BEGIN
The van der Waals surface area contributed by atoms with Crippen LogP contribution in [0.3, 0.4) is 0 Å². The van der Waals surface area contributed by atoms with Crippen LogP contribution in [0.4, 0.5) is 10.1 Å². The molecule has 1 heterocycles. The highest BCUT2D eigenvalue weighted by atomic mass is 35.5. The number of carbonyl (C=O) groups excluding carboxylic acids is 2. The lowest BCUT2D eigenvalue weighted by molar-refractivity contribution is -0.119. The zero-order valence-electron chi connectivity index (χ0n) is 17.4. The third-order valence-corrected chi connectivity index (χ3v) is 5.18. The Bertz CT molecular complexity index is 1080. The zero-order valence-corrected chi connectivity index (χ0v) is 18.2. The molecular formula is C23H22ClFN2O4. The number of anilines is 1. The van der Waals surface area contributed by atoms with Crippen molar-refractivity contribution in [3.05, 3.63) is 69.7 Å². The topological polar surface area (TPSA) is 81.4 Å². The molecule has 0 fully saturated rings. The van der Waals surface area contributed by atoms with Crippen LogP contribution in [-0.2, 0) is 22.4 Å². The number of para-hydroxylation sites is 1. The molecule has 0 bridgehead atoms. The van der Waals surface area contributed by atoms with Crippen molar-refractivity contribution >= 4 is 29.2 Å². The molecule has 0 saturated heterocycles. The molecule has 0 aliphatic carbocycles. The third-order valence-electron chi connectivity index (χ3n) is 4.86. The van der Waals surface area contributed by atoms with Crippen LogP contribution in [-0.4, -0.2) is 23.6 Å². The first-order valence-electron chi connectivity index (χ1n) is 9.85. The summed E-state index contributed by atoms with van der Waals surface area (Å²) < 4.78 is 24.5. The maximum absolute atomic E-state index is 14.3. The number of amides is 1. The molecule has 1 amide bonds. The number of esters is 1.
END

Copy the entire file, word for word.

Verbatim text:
The van der Waals surface area contributed by atoms with Crippen LogP contribution in [0.3, 0.4) is 0 Å². The van der Waals surface area contributed by atoms with Crippen LogP contribution in [0.4, 0.5) is 10.1 Å². The molecule has 1 heterocycles. The highest BCUT2D eigenvalue weighted by atomic mass is 35.5. The number of carbonyl (C=O) groups excluding carboxylic acids is 2. The lowest BCUT2D eigenvalue weighted by molar-refractivity contribution is -0.119. The zero-order valence-electron chi connectivity index (χ0n) is 17.4. The third-order valence-corrected chi connectivity index (χ3v) is 5.18. The Bertz CT molecular complexity index is 1080. The zero-order valence-corrected chi connectivity index (χ0v) is 18.2. The molecular formula is C23H22ClFN2O4. The number of anilines is 1. The van der Waals surface area contributed by atoms with Crippen molar-refractivity contribution in [3.05, 3.63) is 69.7 Å². The topological polar surface area (TPSA) is 81.4 Å². The molecule has 0 fully saturated rings. The van der Waals surface area contributed by atoms with Crippen LogP contribution in [-0.2, 0) is 22.4 Å². The number of para-hydroxylation sites is 1. The molecule has 0 bridgehead atoms. The van der Waals surface area contributed by atoms with Crippen molar-refractivity contribution >= 4 is 29.2 Å². The molecule has 0 saturated heterocycles. The molecule has 0 aliphatic carbocycles. The third-order valence-electron chi connectivity index (χ3n) is 4.86. The van der Waals surface area contributed by atoms with Crippen LogP contribution in [-0.4, -0.2) is 23.6 Å². The first-order valence-electron chi connectivity index (χ1n) is 9.85. The summed E-state index contributed by atoms with van der Waals surface area (Å²) < 4.78 is 24.5. The maximum absolute atomic E-state index is 14.3. The number of amides is 1. The molecule has 1 amide bonds. The number of esters is 1.